There may be significant concern about other players hitting their age cliffs—Terence Newman and Joe Berger are worth watching given the dropoff in their camp play—but Tom Johnson doesn’t seem to be one of those players. Johnson has been a constant thorn in the offense’s side, and has slithered past the guards for sacks, met running backs at the hand-off point and disrupted zone runs with his presence. While he mostly gets by on his speed, he’s been able to bull-rush Joe Berger, drop Nick Easton and twist around offensive tackles. He’s been fun to watch.


Photo Credit: Thad Chesley

Shamar Stephen deserves praise for his camp performances. He’s been doing an excellent job of disrupting the interior against second- and third-string offensive linemen despite playing from the nose tackle position. In the opportunities he’s had against the first team, he’s continued to be impressive. He’s had some very good reps against backup guards like Danny Isidora and T.J. Clemmings, but he’s also done a good job going up against potential starting centers Nick Easton and Pat Elflein. When he plays the first team, he can push Berger back, win a twist against Rashod Hill or make life difficult for Alex Boone.

Stephen has improved dramatically since last year, and instead of hoping that the Vikings found a viable nose tackle in Jaleel Johnson, they’ve instead had the luxury of waiting on his development because of the level of play we’ve seen from the former UConn product.

I’ve been hoping that Datone Jones could win the starting job, because he has the potential to be more well-rounded than Tom Johnson. He’s performed well in camp, but give Johnson’s explosive playmaking capability I can understand why Johnson takes most of the first-team reps. That said, Jones has been disruptive in his own right. He’s created batted passes and pressures in the passing game, often through first- or second-team competition like Nick Easton, Pat Elflein, T.J. Clemmings, Willie Beavers and Danny Isidora.

He’s also been a force in the run game and has generated some tackles-for-loss. He hasn’t been as consistent of a playmaker as Johnson has been, however, and for some reason he has particular trouble with Danny Isidora, who has been able to drive block through him a couple of times and has handled him well in one-on-ones. Other than that, Jones has done damage against the starting interior line as well as the backups.

Brian Robison has been essentially taking veteran’s rest quite a bit and has therefore taken a limited number of snaps against the second-team offensive line. In those snaps, he’s looked pretty good both rushing up the middle and attacking the edge. He doesn’t have the explosive playmaking power of Tom Johnson, Danielle Hunter or Everson Griffen, but he’s been a disruptive force and has certainly wailed on the second-string offensive linemen more than anyone else.

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Stephen Weatherly is likely going to end up as the fourth defensive end, though the Vikings certainly seem willing to give him some competition by rotating in both Tashawn Bower and Ifeadi Odenigbo in with the twos as Robison rests. Weatherly hasn’t popped out in the same way many of the others have, but he hasn’t really played poorly, either.

In individual drills, he’s lost a lot of reps to a much-improved Willie Beavers, which doesn’t seem that great. But in team drills, he’s been productive. He’s done work on Mike Remmers to create pressure and close of running lanes and has generally performed well.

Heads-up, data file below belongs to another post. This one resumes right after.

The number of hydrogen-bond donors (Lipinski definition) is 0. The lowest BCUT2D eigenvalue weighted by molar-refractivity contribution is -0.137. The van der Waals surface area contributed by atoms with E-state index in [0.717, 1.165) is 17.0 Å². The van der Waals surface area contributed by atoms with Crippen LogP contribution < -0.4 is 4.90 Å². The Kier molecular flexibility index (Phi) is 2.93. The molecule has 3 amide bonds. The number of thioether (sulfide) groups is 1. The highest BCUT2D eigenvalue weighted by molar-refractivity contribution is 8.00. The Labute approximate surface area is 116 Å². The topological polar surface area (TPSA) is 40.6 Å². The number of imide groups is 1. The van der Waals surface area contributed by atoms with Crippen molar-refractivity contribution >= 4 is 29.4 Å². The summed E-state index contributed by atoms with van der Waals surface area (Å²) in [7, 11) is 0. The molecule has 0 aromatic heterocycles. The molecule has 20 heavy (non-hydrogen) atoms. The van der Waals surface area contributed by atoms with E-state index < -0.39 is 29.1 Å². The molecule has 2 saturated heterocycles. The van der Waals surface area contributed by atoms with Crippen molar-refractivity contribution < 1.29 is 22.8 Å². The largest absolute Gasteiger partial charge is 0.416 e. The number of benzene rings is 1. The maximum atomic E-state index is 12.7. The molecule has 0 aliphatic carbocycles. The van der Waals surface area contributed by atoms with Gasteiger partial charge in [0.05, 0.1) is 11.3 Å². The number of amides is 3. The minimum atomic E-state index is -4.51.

Despite all that, I think the two defensive ends below him on the depth chart could bring more. Odenigbo had a great rookie camp but was held out of padded practices with an injury until recently, so we have a little more context for Tashawn Bower’s performances than Odenigbo but both have been great.

Bower has continued his strong camp performances with pass deflections, sacks (against Willie Beavers and Jeremiah Sirles), consistent pressure and tackles-for-loss. He seems to be the most capable of the backup defensive ends at the moment, but it would be good to see him against other competition. Odenigbo has had higher highs as a defensive end from day to day, in that he’ll string together several good reps in a single day, but has yet to demonstrate consistency.

Lurking behind all of that is Jaleel Johnson, who has had a very good camp but is stuck behind some extremely well-performing defensive tackles at both the nose and three-technique positions. He hasn’t rotated often into the ones or against top-tier competition, but he’s done an excellent job nevertheless. He’s gotten the better of Isidora and Freddie Tagaloa in one-on-one drills and has contributed his own series of pass deflections, tackles-for-loss and sacks. He doesn’t look more explosive than Datone Jones or as disruptive as Shamar Stephen at the moment, however, and while it would be good if that changes, it’s a reason he is where he is on the depth chart.

Will Sutton is the last defensive lineman worth individually highlighting. He continues to play up-and-down, like he did early on in camp. Recently, he hasn’t popped out as much as he has in the past, and I doubt he makes the roster with the Vikings—though he deserves to make a roster somewhere. On some plays, he can be explosive enough to get past Alex Boone, while on others he finds himself struggling against Freddie Tagaloa. It’s difficult to predict which Sutton the Vikings would get and with so many other options available to them, Sutton’s time on the roster could be limited.

Chunky Clements and Dylan Bradley have certainly had their moments—and Clements is shining a bit in one-on-ones, but for the most part the two have been quiet and can get run on in team drills. Sam McCaskill is not playing to the caliber of the other defensive ends around him.

For the most part, it seems to be the case that the Vikings will be entering the season with one of the best defensive lines—if not the best defensive line—in the NFL. Unfortunately, they’ll do so with a bunch of questions along the offensive line, and particularly at the tackle position. Riley Reiff will need to be healthy as Rashod Hill is a good backup but can be worrisome as a starter. Mike Remmers is a concern.

As a running unit, they’ll probably be fine, but questions abound surround the passing chops of the offensive line unit.